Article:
From the perspective of a.o. feminism, race, queerness, engagement, ecology, production and preservation, Design in Conservative Times wishes to lay bare the intricacies and dynamics of design(er) within conservative culture today.
Graphic design in conservative times: Roosje Klap (feminist issue), Jerome Harris (the race issue) and Annelys De Vet (the cultural-political issue)
Fashion design in conservative times: Yamuna Forzani (The queer issue), Studio PMS and Marjanne van Helvert (the ecological issue) and....
What constitutes the role of the supposedley progressive and innovative design-field and the designer within our current, conservative landscape? Whether concerning our ecologies, technologies, economies, ethics, politics, or social norms, we appear to be stuck somewhere between outrageous production and excessive preservation. Within this radically contrasting landscape of oppositions, discussion, frictions, questions, hopes, dreams and whatnot we ask ourselves: have we reached the epitome of a quid pro quo within our designed society at large?
Seven engaged makers and thinkers coming from the field of both graphic design and fashion design explore and reflect upon the conservative currents and cadence within our design(ed) culture today: reflecting through texts of practice based experiences of engaged approaches in design, on fracture of thoughts and doings. The focal point of this reflection-at-large ranges from hands-on issues within specific practices to the broader, more fundamental motivations that fuel them.
By inviting both graphic design and fashion design professionals to comment, reflect, promote, critique, provoke and/or contemplate on conservative culture in relation to their own visions, design practice, designed goods, we wish to lay bare the intricacies and dynamics of design(er) in society today.
Their unique and varied motivations contribute to this project by means of an essay, a lecture, a manifesto, a fictional story - anything goes as far as we’re concerned - to presented or performed as a keynote during Dutch Design Week 2019 as well as included in a publication. Each contributor is free to decide how both content and form(s) of expression take shape, as comment, critique, promotion, reflection, provocation or otherwise. Onomatopee only dictates the title - to frame and to fuel a sense of direction - as ‘(graphic or fashion) design in conservative times: the xxx issue’.
Jerome Harris is a graphic designer, educator, writer, and curator. In his practice, Harris focuses on the in- and exclusion of African-American graphic designers, thereby challenging the ubiquity of White and anti-Black aesthetics. Both through his personal and professional work, Harris embraces the aesthetics and methods of cultures on the periphery. He holds an MA from Yale University and a BA from Temple University. Harris is currently a teaching fellow at Maryland Institute College of Art.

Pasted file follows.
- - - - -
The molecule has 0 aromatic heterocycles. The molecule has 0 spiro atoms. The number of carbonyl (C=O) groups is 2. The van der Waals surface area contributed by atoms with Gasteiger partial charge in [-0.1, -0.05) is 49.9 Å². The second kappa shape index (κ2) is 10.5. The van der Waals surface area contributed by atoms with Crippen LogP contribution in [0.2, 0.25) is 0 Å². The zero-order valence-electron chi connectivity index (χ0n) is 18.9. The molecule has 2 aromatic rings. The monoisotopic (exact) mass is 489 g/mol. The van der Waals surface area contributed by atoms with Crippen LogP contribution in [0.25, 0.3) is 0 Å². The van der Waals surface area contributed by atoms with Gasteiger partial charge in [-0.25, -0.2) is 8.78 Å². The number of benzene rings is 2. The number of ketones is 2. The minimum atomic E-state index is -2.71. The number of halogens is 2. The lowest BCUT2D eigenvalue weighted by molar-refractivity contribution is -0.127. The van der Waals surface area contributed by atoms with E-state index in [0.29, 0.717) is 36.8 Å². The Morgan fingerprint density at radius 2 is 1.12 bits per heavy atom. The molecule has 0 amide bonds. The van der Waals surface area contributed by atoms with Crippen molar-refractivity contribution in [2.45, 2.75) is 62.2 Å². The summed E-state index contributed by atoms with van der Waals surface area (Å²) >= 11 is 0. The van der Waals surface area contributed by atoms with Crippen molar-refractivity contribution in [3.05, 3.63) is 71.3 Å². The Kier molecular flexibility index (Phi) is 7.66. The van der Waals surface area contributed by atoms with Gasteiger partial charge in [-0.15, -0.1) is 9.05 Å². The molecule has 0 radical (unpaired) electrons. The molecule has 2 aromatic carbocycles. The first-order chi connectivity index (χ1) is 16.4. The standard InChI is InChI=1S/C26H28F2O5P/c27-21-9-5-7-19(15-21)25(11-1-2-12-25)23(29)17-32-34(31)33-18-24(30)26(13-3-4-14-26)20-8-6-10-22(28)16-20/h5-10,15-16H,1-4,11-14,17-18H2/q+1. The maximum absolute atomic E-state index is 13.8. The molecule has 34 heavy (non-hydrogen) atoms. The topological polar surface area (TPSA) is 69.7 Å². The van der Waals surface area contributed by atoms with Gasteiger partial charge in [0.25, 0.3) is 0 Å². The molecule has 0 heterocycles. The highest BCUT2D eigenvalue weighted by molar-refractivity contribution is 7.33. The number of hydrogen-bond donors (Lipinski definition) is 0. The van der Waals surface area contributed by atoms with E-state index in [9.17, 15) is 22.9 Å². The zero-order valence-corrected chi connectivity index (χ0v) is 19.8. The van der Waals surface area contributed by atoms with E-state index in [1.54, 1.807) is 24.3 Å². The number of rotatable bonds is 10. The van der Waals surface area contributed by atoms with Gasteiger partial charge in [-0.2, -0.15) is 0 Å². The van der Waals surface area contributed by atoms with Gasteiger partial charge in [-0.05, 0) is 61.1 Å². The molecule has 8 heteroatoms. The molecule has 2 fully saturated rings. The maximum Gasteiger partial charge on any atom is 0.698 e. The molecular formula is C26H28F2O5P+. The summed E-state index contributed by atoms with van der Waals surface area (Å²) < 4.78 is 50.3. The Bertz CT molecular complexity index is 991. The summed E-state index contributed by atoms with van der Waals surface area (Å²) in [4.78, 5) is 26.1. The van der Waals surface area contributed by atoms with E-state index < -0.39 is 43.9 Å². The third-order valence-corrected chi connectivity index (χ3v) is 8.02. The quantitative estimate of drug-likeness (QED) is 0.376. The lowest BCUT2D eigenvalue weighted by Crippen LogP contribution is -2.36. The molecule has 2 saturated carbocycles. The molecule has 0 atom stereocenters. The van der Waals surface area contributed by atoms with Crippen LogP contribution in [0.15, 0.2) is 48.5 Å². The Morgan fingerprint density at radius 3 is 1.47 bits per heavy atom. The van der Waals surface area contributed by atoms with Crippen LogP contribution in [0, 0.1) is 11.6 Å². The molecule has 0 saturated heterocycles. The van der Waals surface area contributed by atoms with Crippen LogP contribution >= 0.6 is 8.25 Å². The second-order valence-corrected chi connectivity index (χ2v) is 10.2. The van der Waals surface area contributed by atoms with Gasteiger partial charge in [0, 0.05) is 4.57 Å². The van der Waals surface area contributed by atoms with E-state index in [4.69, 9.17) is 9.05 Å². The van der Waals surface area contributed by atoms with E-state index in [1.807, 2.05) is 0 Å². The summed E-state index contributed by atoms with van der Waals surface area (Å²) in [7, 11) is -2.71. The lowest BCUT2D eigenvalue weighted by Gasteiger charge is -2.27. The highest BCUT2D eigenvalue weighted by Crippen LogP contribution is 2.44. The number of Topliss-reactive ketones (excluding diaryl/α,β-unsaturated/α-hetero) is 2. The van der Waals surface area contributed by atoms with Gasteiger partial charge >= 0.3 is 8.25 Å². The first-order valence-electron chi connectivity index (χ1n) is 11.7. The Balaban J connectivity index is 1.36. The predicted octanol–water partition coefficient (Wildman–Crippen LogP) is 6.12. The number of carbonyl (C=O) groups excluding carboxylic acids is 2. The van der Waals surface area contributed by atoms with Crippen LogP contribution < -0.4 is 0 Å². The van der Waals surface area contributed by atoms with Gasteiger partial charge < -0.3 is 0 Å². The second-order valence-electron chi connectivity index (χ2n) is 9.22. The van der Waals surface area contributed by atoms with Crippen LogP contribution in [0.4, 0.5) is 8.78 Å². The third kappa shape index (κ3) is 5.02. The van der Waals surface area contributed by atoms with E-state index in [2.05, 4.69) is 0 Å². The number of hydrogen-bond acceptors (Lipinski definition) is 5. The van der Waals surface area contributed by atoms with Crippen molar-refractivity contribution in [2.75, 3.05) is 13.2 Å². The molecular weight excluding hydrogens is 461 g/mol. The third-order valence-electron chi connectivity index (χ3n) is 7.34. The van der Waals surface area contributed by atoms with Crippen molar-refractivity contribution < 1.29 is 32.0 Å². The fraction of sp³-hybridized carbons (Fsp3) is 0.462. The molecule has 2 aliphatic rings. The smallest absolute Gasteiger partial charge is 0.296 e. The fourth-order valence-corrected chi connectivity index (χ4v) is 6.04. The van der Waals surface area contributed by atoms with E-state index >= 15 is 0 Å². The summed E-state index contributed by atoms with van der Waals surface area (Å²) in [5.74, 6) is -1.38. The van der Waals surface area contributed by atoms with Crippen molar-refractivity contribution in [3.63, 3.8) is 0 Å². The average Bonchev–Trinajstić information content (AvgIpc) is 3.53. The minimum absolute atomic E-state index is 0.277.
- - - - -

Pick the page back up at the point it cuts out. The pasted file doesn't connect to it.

Roosje Klap researches the experimental boundaries of custom fit design in a peculiar yet collaborative manner. Her research-based interdisciplinary approach allows her to challenge the boundaries of graphic design together with other artists, curators, writers, architects, and type designers. She holds a BA from the Gerrit Rietveld Academie and is currently head of both the Graphic Design (BA) and Non Linear Narrative (MA) departments at the Royal Academy of Art (KABK) in The Hague.
Annelys de Vet is a Belgium based designer, curator and initiator, running a practice for gentle power and radical imagination. Her work explores the role of design in relation to the public and political discourse. The practice of design is manifested as a critical agency of social processes, which can govern dialogues, reflection, understanding, and debate. She is founding and artistic director of the design label ‘Disarming Design from Palestine’ and is head of a master and masterclass program at Sandberg Instituut in Amsterdam.
Yamuna Forzani’s textile masterpieces can be described as political, positive anarchy. She is an activist fashion and textile designer, advocating for the LGBTQ community within and throughout her practice. Her collections have been previously presented by means of a fashion show voguing performance - a physical manifestation of acceptance, equality and freedom of sexuality. In her practice, Forzani stands for collaboration, colour, coexistence and compassion. She holds a BA in Textile & Fashion from the Royal Academy of Art (KABK) in The Hague.
Studio PMS is a Utrecht-based fashion collective, exploring possibilities of digitizing the fashion design process. Their project ‘In Pursuit of Tactility’ is a research into the preservation of tactility within digital fashion and a first step towards a progressive fashion revolution. Studio PMS is founded by Puck Martens, Merle Kroezen, and Suzanne Mulder, all three graduates from the Fashion Design department at Hogeschool der Kunsten (HKU) in Utrecht.
Marjanne van Helvert is a textile designer, researcher and writer. After an MA Cultural Studies at the Radboud University in Nijmegen, she received a BA in Textile Design from the Gerrit Rietveld Academie. In her work, Van Helvert delves into the dynamics between design theory and practice with a special focus on the relation between ethics and aesthetics in design. Her ‘Dirty Design Manifesto’ and publication ‘The Responsible Object’ are examples of Van Helvert’s quest for the role of the idealistic contemporary designer.